New England 2007


The lovely exterior of the Omni Parker House. It all looks like this.


The only flat surface in my room.

Boston

Sunday, October 7, 2007

The flight from Orlando was uneventful, although the lines at security were the longest I’ve seen, stretching all the way across the Hyatt lobby. I hadn’t been in Logan Airport’s Delta terminal recently, which is really nice. There’s even a Fudruckers.

I was, frankly, shocked at the sight of the hotel, the Omni Parker House. It is surrounded by scaffolding. That’s the view outside the window, too. It’s amazing to me that Tauck would book clients in here under the best of circumstances, let along during a major renovation.

The hotel was built in 1855 and is the oldest continuously operating hotel in America. Unfortunately, 1855 was before the invention of the Internet or the electrical outlet, both of which have yet to arrive in my room. The only flat surface is the night stand, which has on it:

  • lamp
  • all the non-refrigerated offerings of the mini bar
  • hotel directory
  • phone
  • clock radio
  • tv remote
  • coffee pot
  • glassware
  • advertising for other fine hotels in this chain (isn’t this the same chain I hated in New Haven?)

The walls are paper thin, and aside from very expensive linens and a nice lobby, it’s difficult to see any appeal. When Dani and I were here in Boston on her college tour we stayed at the Charles Hotel next to Harvard, which is cheaper and much more comfortable.

After unpacking, I met Pamela Collins, my friend from Australia, in the bar for a drink and to get caught up. It was great to see her again after a year and a half, our last outing being the cruise in Hawaii.

The Tauck welcome dinner gave us an opportunity to meet our fellow travelers, who are an interesting demographic. I’m probably the youngest by a fair margin. Most seem well traveled. Of the 43-person group, six or eight are from the UK, and about ten are from California. The balance are from around the US, including the Carolinas, Mississippi, Texas, Colorado and Wyoming.

Our tour director is Nancy Rowe, who does Alaska in the summer, and New England in the fall. Clearly she must have seniority. The rest of the year she’s a substitute sixth grade teacher, so she’s good at supervising both the young and old.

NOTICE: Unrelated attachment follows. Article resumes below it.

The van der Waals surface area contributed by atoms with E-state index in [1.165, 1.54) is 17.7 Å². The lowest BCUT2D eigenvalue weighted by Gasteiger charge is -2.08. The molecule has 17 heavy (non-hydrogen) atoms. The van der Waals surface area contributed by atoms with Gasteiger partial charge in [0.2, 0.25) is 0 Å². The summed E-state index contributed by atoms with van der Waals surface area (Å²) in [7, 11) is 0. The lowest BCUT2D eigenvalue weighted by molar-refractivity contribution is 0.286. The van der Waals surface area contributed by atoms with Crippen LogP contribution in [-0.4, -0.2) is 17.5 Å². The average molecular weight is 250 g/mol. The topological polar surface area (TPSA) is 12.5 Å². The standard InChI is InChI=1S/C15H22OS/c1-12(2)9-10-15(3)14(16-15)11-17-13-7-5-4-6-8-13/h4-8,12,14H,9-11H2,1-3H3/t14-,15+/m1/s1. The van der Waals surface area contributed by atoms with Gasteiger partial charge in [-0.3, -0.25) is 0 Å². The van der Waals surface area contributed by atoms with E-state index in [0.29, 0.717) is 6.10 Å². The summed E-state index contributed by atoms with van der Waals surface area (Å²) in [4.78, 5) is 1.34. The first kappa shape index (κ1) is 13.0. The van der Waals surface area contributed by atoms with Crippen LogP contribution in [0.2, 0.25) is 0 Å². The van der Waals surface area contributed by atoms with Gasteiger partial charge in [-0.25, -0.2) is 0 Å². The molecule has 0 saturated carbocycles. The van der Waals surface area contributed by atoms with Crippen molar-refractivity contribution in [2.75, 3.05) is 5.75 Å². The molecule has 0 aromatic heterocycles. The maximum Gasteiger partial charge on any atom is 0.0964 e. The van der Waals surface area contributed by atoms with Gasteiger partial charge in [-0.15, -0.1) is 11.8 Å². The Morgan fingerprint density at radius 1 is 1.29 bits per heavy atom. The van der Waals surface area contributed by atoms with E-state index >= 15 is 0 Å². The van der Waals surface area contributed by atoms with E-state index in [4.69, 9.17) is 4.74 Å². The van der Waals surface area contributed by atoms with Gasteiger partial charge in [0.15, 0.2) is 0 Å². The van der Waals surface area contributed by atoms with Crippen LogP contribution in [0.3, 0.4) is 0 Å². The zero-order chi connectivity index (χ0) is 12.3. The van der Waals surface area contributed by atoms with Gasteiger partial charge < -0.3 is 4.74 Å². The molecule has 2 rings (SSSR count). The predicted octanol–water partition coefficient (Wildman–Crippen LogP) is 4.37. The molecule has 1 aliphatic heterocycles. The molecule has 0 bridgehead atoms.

The food at dinner was banquet fare. It began with gravy-like clam chowder. The beef was a nice cut but ruined with a weird sauce that tasted a bit of mentholatum. A jumbo shrimp that accompanied it was very chlorinated and tired. The hotel’s claim to fame is that Parker House rolls and Boston Cream Pie were invented here, and both were okay.

With no Internet, the iPhone came in really handy for responding to my students’ postings while listening to every word of the neighbor’s soft conversation. I hope my typing isn’t keeping anyone awake.

 


Near the Old North Church.

Boston / Cambridge

Monday, October 8, 2007

After a fairly appalling “Boston Benedict” (heavy corned beef hash on fried, sweet brown bread with a poached egg and hollandaise sauce) we headed out into the rain for a tour of Boston. We drove a circuitous enough route that we passed Emerson College three times. I found that I was surprisingly familiar with the city after my trip here with Dani to visit colleges in August. One college we didn’t visit then was Harvard, which was our first stop. Fortunately the rain had pretty much stopped by the time we reached the campus. We received a presentation by an energetic sophomore girl, Asli, whose parents were from Somalia (although she was from Michigan). The school is a lot like Yale, and although there is no theater major, I was interested to hear that they have a lot of drama classes, and she knows several students who plan to be actors.

Our second stop was back in Boston, at the Old North Church, where the lanterns in the Paul Revere story were hung. Up the hill was Copp’s Hill Burying Ground, an old graveyard.

We left the bus at an open air (read: tourist) market and walked a few blocks back to the hotel, stopping at Borders for coffee.

After an afternoon nap we took a taxi back to Cambridge for a nice dinner at Sandrine’s, an Alsatian/French restaurant Dani and I discovered in August, where I spent most of the meal explaining the plot of Wicked to Pamela. She’s very patient.